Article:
Indiana has played slightly better without Oladipo this season, but that’s with Oladipo being their go-to player in the highest-leverage situations. Make no mistake: The Pacers are far worse without Oladipo.
Now, Indiana must assess its roster before the trade deadline. Look for reinforcement to remain as competitive as possible without Oladipo? Stand pat and let Tyreke Evans, Bojan Bogdanovic, Darren Collison and Cory Joseph assume larger roles? Accept reduced expectations and sell (especially players on expiring contracts like Thaddeus Young, Bogdanovic, Collison, Joseph and Evans)? There are no easy answers.
ASSOCIATED PRESS — Go back to the 1999-2000 NBA season, and there were only two foreign-born players in the NBA who averaged 15 points per game: Dirk Nowitzki and Tim Duncan.
This season, there are 24 names on that list – by far the most in league history.
The NBA international imprint just keeps getting bigger, providing the sort of transformative impact the likes of which the league probably hasn’t seen since the ABA merger.
One of the MVP front-runners at this point is Greece’s Giannis Antetokounmpo, who has led Milwaukee to the NBA’s best record entering Wednesday. Dallas’ Luka Doncic looks like an overwhelming favorite to become the first Slovenian rookie of the year. Cameroon’s Joel Embiid might be the dominant big man in the league, and keeps getting better for Philadelphia.
These aren’t just some guys taking up roster spots, either.
These are franchise players. At least one-third of the league’s teams have a foreign-born player who would classify as its best, or at least its most important.
“It’s been fun to watch over the last two decades, where the game started internationally and where it is now,” said Dirk Nowitzki, the German who became the biggest star in Dallas Mavericks’ history. “I think the game has grown globally, China, Australia, Africa, Europe, South America. I think we’ve got 150 international players in the league or more. It’s been fun to watch.”
Just take a peek at Tuesday’s boxscores to see the impact.
– There were six guys with 12 or more rebounds, five of them born outside the U.S.
– There were six guys with seven or more assists, all of them born outside the U.S.
– There were four guys with three or more blocks, all of them born outside the U.S.
Nikola Jokic had 19 points, 14 rebounds and 15 assists for Denver, and it might not have even been his best game of the season. Jokic is Serbian – and represents how the game is played today. He’s a 7-footer. Big, fast and skilled. He’s going to be a problem for teams for a long time, and is the biggest reason why the Nuggets entered Wednesday atop the Western Conference.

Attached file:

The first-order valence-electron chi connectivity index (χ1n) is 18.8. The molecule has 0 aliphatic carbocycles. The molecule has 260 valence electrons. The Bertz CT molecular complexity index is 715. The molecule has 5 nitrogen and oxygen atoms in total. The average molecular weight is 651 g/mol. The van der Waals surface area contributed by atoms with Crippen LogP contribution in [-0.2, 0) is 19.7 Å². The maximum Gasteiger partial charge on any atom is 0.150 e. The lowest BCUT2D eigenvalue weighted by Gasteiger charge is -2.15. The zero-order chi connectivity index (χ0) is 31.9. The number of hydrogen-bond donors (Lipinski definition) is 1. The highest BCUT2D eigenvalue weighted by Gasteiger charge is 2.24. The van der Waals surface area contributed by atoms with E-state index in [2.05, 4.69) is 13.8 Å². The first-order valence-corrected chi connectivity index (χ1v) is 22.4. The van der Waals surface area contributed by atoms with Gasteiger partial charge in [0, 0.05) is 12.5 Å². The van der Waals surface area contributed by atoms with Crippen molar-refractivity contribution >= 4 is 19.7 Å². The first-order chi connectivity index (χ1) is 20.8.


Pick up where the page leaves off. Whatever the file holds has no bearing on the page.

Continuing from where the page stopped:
The NBA has utilized a `USA vs. The World’ format in what used to be called the rookie game at All-Star weekend since 2014, and maybe it’s time to think about doing something like that in the varsity matchup as well.
“You’ve got guys coming from everywhere and anybody now in the world, you know if you work hard you can come play in the NBA,” said Charlotte’s Tony Parker, who was born in Belgium.
There’s a myriad of theories on why this is happening.
The one that makes the most sense is that the game is basically beamed in real time right now to every phone in the world. Young players like Doncic can see fellow Europeans succeed in the NBA while oohing and aahing over their basketball heroes – and for the Mavericks rookie, it was LeBron. Embiid went slightly more old school, saying his favorite all-timer is former MVP Hakeem Olajuwon. Antetokounmpo modeled some of his game after Scottie Pippen.
The seeds have been planted over these last 20 years.
It was only a matter of time before they bore this sort of fruit.
“We just know what this game is about,” Doncic said of the young foreign cluster of stars. “I don’t know if people think international players aren’t that good, but I think we showed up.”
Three Things to Know: Rockets drain record 26 threes, have turned season around… kinda
Every day in the NBA there is a lot to unpack, so every weekday morning throughout the season we will give you the three things you need to know from the last 24 hours in the NBA.
1) Houston knocks down NBA record 26 three-pointers in fifth straight win. They have turned things around… kinda. Wednesday night’s win against Washington in a lot of ways looked like the last four games for Houston: James Harden went off (35 points), the Rockets defense was good enough, and that meant a win.
What was different: Houston set an NBA single-game record hitting 26 threes (on 55 shot attempts).